No 465 Posted by fw, April 26, 2012
“I’m struggling for our society, mine and the police officers’ and perhaps I have to pay a price for it. My son and wife almost never see me. I work long hours at my day job and then I work in Sheikh Jarrah. But I can’t just let myself do nothing.” —Gil Gutglick
Special thanks to Brazilian filmmaker Julia Bacha of JustVision who asks why we only pay attention to violence in the Israel-Palestine conflict — and not to the Palestinian and Israeli nonviolent leaders who may one day bring peace.
Here is Julia’s 7:19-minute clip of Gil Gutglick telling his story of how Israeli injustice drove him make significant personal sacrifices to join the fight for Palestinian rights. My transcript follows the video.
Note that all the narration and dialog is in Hebrew except for the sobbing English appeals of a young Palestinian woman who has just been evicted from her home.
<On-screen text> — Since 2008, Israeli settlers have evicted dozens of Palestinians from their homes in the East Jerusalem neighbourhood of Sheikh Jarrah. With Israeli courts backing the settlers’ claims, hundreds of other residents now face the same threat. In response, Palestinians in East Jerusalem are on the front lines struggling to reclaim their homes and stop the settlers. They are joined by a growing number of Israelis who are taking to the streets.
Israeli police – Get out of here.
Gil Gutglick – Why are you hitting me?
Police – I told you to get out of here.
Gil – This is a legal protest. This is a legal protest, and I insist on my right to protest. You can’t stop popular resistance. <Police drag off Gil>
Gil – I grew up in Jerusalem in a national-religious family. I went to national-religious schools. I served in the military in the “Nahal” brigade. After that I was in the reserves for 20 more years. Throughout all these years I wasn’t politically active. I lived in the Galilee in a small place that was intended to be a bubble. In some ways, I am a completely different person than I was then.
The last time I served in the reserves was in 2002.
<On-screen text> Netanya, Israel 2002
Gil – There was a bombing on Passover. I felt physically gripped by a painful sensation. And really with this feeling, I was happy to go to war. Immediately after, the Israeli military launched an operation in the West Bank. I was at the headquarters in Jenin. We went out several times into the field, and I saw the destroyed refugee camp there. It was horrible, there wasn’t a single undamaged house. I had very mixed feelings. But I never reached the point of refusing orders.
A shift occurred when we left the Galilee and returned to Jerusalem. When you live in Jerusalem things become clearer. You cannot deny the reality. Then, during the evictions in Sheikh Jarrah a childhood friend of mine, Amos, sent me an email: “Today I was in Sheikh Jarrah with the families that were evicted and they’re asking for people to come be with them.” So I called him and asked if they need anything…clothes, equipment? He said, “No, all they asked is for people to be with them.” So I finished work and headed to Sheikh Jarrah.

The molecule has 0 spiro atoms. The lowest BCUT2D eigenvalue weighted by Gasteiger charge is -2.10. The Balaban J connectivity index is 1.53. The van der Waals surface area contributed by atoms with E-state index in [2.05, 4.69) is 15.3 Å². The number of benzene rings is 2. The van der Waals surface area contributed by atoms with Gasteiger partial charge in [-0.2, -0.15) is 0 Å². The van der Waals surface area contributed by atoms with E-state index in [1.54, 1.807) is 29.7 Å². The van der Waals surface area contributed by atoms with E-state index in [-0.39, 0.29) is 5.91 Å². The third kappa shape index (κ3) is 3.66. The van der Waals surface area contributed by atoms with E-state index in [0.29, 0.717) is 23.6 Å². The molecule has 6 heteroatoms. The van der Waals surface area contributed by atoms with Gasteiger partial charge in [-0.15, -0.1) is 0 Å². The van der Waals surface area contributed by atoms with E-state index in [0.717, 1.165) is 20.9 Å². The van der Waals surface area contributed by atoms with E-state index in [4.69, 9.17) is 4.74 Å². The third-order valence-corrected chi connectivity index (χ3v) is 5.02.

<On-screen text> — August 2, 2009. Two Palestinian families are evicted by Israeli settlers and police.
Evicted Palestinian woman sobbing and speaking English – They come in the morning. They broke all the doors. They can’t let me take my stuff. They fight all my cousins and my brother.
Gil – I felt great shame. They were in the street, and the settlers were already in their house. The beds were probably still warm. There is a saying that bad things happen when good people are silent. I am responsible as a human being, as a citizen to act against injustice.
Then in November when the marches started I was in the first march. I stood on the side. I didn’t know anyone.
Protesters – Enough with the occupation! Enough with the occupation!
Gil – It was a very powerful experience to say “I’m no longer silent.” After two weeks of marches the arrests began. And I was arrested. Suddenly I realized the Israeli police are not on my side actually. If you say, “I disagree with what other Israelis are doing, I protest the injustice against the Palestinians,” you cross the line.
I’m struggling for our society, mine and the police officers’ and perhaps I have to pay a price for it. My son and wife almost never see me. I work long hours at my day job and then I work in Sheikh Jarrah. But I can’t just let myself do nothing.
Protesters chanting – We won’t be silenced or run away! Leave Sheikh Jarrah now.
Gil – People keep coming to demonstrations in Sheikh Jarrah because they feel that something is happening there. You can sense something there, a kind of energy,
Protester – From Sheikh Jarrah to Bil’in free Palestine. [Others join in repeating the chant]
Gil – Jerusalem should be a living symbol of how things could be between human beings. It could happen – in the streets.